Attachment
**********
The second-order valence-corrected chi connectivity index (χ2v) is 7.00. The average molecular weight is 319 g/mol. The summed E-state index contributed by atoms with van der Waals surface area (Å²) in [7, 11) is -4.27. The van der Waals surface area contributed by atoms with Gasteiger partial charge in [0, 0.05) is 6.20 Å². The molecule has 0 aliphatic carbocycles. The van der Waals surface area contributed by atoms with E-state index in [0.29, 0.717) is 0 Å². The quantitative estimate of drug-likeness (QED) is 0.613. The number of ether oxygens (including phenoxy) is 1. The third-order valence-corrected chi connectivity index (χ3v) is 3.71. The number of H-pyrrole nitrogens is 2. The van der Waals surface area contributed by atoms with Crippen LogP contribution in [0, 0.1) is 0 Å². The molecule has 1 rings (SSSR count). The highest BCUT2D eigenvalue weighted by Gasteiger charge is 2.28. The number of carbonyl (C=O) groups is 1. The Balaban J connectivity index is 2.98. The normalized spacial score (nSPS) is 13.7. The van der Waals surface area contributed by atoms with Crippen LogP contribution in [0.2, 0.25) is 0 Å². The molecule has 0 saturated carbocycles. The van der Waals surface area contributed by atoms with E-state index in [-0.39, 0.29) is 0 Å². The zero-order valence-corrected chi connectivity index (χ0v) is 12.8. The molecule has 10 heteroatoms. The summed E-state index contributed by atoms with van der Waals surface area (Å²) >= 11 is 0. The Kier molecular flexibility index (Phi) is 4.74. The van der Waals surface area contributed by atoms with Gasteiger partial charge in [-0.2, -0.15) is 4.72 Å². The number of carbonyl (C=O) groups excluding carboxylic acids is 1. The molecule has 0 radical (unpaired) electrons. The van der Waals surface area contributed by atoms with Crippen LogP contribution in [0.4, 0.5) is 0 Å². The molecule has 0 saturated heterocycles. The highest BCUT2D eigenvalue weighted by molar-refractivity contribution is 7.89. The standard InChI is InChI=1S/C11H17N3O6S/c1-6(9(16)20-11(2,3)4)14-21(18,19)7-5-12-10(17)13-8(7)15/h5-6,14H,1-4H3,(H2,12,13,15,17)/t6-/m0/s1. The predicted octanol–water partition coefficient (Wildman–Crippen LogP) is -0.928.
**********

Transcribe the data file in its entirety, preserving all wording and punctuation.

The second-order valence-corrected chi connectivity index (χ2v) is 7.00. The average molecular weight is 319 g/mol. The summed E-state index contributed by atoms with van der Waals surface area (Å²) in [7, 11) is -4.27. The van der Waals surface area contributed by atoms with Gasteiger partial charge in [0, 0.05) is 6.20 Å². The molecule has 0 aliphatic carbocycles. The van der Waals surface area contributed by atoms with E-state index in [0.29, 0.717) is 0 Å². The quantitative estimate of drug-likeness (QED) is 0.613. The number of ether oxygens (including phenoxy) is 1. The third-order valence-corrected chi connectivity index (χ3v) is 3.71. The number of H-pyrrole nitrogens is 2. The van der Waals surface area contributed by atoms with Crippen LogP contribution in [0, 0.1) is 0 Å². The molecule has 1 rings (SSSR count). The highest BCUT2D eigenvalue weighted by Gasteiger charge is 2.28. The number of carbonyl (C=O) groups is 1. The Balaban J connectivity index is 2.98. The normalized spacial score (nSPS) is 13.7. The van der Waals surface area contributed by atoms with Crippen LogP contribution in [0.2, 0.25) is 0 Å². The molecule has 0 saturated carbocycles. The van der Waals surface area contributed by atoms with E-state index in [-0.39, 0.29) is 0 Å². The zero-order valence-corrected chi connectivity index (χ0v) is 12.8. The molecule has 10 heteroatoms. The summed E-state index contributed by atoms with van der Waals surface area (Å²) >= 11 is 0. The Kier molecular flexibility index (Phi) is 4.74. The van der Waals surface area contributed by atoms with Gasteiger partial charge in [-0.2, -0.15) is 4.72 Å². The number of carbonyl (C=O) groups excluding carboxylic acids is 1. The molecule has 0 radical (unpaired) electrons. The van der Waals surface area contributed by atoms with Crippen LogP contribution in [0.4, 0.5) is 0 Å². The molecule has 0 saturated heterocycles. The highest BCUT2D eigenvalue weighted by molar-refractivity contribution is 7.89. The standard InChI is InChI=1S/C11H17N3O6S/c1-6(9(16)20-11(2,3)4)14-21(18,19)7-5-12-10(17)13-8(7)15/h5-6,14H,1-4H3,(H2,12,13,15,17)/t6-/m0/s1. The predicted octanol–water partition coefficient (Wildman–Crippen LogP) is -0.928.